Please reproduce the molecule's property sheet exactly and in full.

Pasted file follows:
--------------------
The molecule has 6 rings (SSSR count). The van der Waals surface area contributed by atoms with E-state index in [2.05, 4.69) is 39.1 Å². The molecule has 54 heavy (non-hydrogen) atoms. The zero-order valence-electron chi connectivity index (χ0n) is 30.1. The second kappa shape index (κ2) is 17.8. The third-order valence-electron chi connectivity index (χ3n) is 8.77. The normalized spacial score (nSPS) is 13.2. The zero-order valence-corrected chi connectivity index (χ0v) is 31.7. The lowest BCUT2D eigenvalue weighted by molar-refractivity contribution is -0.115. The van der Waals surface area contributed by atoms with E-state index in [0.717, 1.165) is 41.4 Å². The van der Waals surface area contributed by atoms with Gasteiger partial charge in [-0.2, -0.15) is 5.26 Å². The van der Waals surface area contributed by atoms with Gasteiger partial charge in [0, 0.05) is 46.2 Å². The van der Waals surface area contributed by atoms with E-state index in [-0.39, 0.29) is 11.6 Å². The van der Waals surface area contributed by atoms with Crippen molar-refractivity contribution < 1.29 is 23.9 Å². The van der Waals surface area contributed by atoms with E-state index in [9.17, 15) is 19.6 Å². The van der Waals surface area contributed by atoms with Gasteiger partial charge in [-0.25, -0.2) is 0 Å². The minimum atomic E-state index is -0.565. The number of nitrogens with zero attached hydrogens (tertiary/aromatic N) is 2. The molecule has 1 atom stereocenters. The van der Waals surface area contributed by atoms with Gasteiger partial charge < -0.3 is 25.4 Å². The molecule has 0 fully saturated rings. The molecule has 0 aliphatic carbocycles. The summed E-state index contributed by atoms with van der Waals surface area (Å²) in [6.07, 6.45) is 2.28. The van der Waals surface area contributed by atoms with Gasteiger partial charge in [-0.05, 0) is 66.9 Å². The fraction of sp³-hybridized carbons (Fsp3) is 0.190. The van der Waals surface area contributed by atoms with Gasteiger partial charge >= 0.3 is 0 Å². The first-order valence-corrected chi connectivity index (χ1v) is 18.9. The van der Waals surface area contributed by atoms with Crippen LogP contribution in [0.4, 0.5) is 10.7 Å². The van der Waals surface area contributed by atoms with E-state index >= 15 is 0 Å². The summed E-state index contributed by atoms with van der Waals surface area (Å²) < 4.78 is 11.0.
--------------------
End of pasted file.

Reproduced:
The molecule has 6 rings (SSSR count). The van der Waals surface area contributed by atoms with E-state index in [2.05, 4.69) is 39.1 Å². The molecule has 54 heavy (non-hydrogen) atoms. The zero-order valence-electron chi connectivity index (χ0n) is 30.1. The second kappa shape index (κ2) is 17.8. The third-order valence-electron chi connectivity index (χ3n) is 8.77. The normalized spacial score (nSPS) is 13.2. The zero-order valence-corrected chi connectivity index (χ0v) is 31.7. The lowest BCUT2D eigenvalue weighted by molar-refractivity contribution is -0.115. The van der Waals surface area contributed by atoms with E-state index in [0.717, 1.165) is 41.4 Å². The van der Waals surface area contributed by atoms with Gasteiger partial charge in [-0.2, -0.15) is 5.26 Å². The van der Waals surface area contributed by atoms with Gasteiger partial charge in [0, 0.05) is 46.2 Å². The van der Waals surface area contributed by atoms with E-state index in [-0.39, 0.29) is 11.6 Å². The van der Waals surface area contributed by atoms with Crippen molar-refractivity contribution < 1.29 is 23.9 Å². The van der Waals surface area contributed by atoms with E-state index in [9.17, 15) is 19.6 Å². The van der Waals surface area contributed by atoms with Gasteiger partial charge in [-0.25, -0.2) is 0 Å². The minimum atomic E-state index is -0.565. The number of nitrogens with zero attached hydrogens (tertiary/aromatic N) is 2. The molecule has 1 atom stereocenters. The van der Waals surface area contributed by atoms with Gasteiger partial charge < -0.3 is 25.4 Å². The molecule has 0 fully saturated rings. The molecule has 0 aliphatic carbocycles. The summed E-state index contributed by atoms with van der Waals surface area (Å²) in [6.07, 6.45) is 2.28. The van der Waals surface area contributed by atoms with Gasteiger partial charge in [-0.05, 0) is 66.9 Å². The fraction of sp³-hybridized carbons (Fsp3) is 0.190. The van der Waals surface area contributed by atoms with Gasteiger partial charge >= 0.3 is 0 Å². The first-order valence-corrected chi connectivity index (χ1v) is 18.9. The van der Waals surface area contributed by atoms with Crippen LogP contribution in [0.4, 0.5) is 10.7 Å². The van der Waals surface area contributed by atoms with E-state index >= 15 is 0 Å². The summed E-state index contributed by atoms with van der Waals surface area (Å²) < 4.78 is 11.0.